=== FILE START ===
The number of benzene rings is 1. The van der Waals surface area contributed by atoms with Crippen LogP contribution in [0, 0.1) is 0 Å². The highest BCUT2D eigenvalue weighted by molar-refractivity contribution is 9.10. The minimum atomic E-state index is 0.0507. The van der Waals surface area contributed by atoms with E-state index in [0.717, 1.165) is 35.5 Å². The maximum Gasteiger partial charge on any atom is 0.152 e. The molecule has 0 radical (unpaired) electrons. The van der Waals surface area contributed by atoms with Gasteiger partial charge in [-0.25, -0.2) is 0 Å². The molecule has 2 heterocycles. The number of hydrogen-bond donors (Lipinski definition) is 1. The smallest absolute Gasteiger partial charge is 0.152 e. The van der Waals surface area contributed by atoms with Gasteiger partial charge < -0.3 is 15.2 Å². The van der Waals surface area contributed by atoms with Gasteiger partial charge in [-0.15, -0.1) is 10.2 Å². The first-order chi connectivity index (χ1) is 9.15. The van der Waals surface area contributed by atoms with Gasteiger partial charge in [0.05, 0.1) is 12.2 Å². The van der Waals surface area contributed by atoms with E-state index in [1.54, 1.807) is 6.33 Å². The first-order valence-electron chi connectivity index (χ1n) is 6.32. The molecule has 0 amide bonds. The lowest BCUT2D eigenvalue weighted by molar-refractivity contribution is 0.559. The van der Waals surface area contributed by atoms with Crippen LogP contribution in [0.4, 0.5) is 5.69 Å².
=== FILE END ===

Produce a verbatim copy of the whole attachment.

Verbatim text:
The number of benzene rings is 1. The van der Waals surface area contributed by atoms with Crippen LogP contribution in [0, 0.1) is 0 Å². The highest BCUT2D eigenvalue weighted by molar-refractivity contribution is 9.10. The minimum atomic E-state index is 0.0507. The van der Waals surface area contributed by atoms with E-state index in [0.717, 1.165) is 35.5 Å². The maximum Gasteiger partial charge on any atom is 0.152 e. The molecule has 0 radical (unpaired) electrons. The van der Waals surface area contributed by atoms with Gasteiger partial charge in [-0.25, -0.2) is 0 Å². The molecule has 2 heterocycles. The number of hydrogen-bond donors (Lipinski definition) is 1. The smallest absolute Gasteiger partial charge is 0.152 e. The van der Waals surface area contributed by atoms with Gasteiger partial charge < -0.3 is 15.2 Å². The van der Waals surface area contributed by atoms with Gasteiger partial charge in [-0.15, -0.1) is 10.2 Å². The first-order chi connectivity index (χ1) is 9.15. The van der Waals surface area contributed by atoms with Gasteiger partial charge in [0.05, 0.1) is 12.2 Å². The van der Waals surface area contributed by atoms with E-state index in [1.54, 1.807) is 6.33 Å². The first-order valence-electron chi connectivity index (χ1n) is 6.32. The molecule has 0 amide bonds. The lowest BCUT2D eigenvalue weighted by molar-refractivity contribution is 0.559. The van der Waals surface area contributed by atoms with Crippen LogP contribution in [0.4, 0.5) is 5.69 Å².